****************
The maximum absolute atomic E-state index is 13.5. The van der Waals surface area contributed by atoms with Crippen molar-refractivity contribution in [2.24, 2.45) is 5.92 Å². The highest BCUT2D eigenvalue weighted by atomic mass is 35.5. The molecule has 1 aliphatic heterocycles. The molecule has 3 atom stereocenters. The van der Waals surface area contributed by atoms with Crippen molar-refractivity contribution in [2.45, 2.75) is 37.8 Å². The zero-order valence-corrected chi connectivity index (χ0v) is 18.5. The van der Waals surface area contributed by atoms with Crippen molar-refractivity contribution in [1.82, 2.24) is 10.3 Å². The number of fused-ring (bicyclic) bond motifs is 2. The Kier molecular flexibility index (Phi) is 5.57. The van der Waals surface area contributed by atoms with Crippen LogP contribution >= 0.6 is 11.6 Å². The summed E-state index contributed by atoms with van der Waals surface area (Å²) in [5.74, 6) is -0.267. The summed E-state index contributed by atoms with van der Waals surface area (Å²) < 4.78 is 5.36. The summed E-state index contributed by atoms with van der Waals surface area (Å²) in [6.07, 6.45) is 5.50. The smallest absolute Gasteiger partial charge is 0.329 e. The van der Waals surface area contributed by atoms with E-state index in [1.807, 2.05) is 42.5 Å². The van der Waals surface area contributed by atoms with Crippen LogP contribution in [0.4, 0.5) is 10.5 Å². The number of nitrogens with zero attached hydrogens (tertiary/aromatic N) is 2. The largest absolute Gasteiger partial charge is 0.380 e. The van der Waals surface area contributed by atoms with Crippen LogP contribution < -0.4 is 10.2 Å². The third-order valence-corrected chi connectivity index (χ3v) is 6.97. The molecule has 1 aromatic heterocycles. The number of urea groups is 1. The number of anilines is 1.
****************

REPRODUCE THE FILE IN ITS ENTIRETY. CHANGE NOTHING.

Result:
The maximum absolute atomic E-state index is 13.5. The van der Waals surface area contributed by atoms with Crippen molar-refractivity contribution in [2.24, 2.45) is 5.92 Å². The highest BCUT2D eigenvalue weighted by atomic mass is 35.5. The molecule has 1 aliphatic heterocycles. The molecule has 3 atom stereocenters. The van der Waals surface area contributed by atoms with Crippen molar-refractivity contribution in [2.45, 2.75) is 37.8 Å². The zero-order valence-corrected chi connectivity index (χ0v) is 18.5. The van der Waals surface area contributed by atoms with Crippen molar-refractivity contribution in [1.82, 2.24) is 10.3 Å². The number of fused-ring (bicyclic) bond motifs is 2. The Kier molecular flexibility index (Phi) is 5.57. The van der Waals surface area contributed by atoms with Crippen LogP contribution >= 0.6 is 11.6 Å². The summed E-state index contributed by atoms with van der Waals surface area (Å²) in [5.74, 6) is -0.267. The summed E-state index contributed by atoms with van der Waals surface area (Å²) < 4.78 is 5.36. The summed E-state index contributed by atoms with van der Waals surface area (Å²) in [6.07, 6.45) is 5.50. The smallest absolute Gasteiger partial charge is 0.329 e. The van der Waals surface area contributed by atoms with E-state index in [1.807, 2.05) is 42.5 Å². The van der Waals surface area contributed by atoms with Crippen LogP contribution in [0.4, 0.5) is 10.5 Å². The number of nitrogens with zero attached hydrogens (tertiary/aromatic N) is 2. The largest absolute Gasteiger partial charge is 0.380 e. The van der Waals surface area contributed by atoms with Crippen LogP contribution < -0.4 is 10.2 Å². The third-order valence-corrected chi connectivity index (χ3v) is 6.97. The molecule has 1 aromatic heterocycles. The number of urea groups is 1. The number of anilines is 1.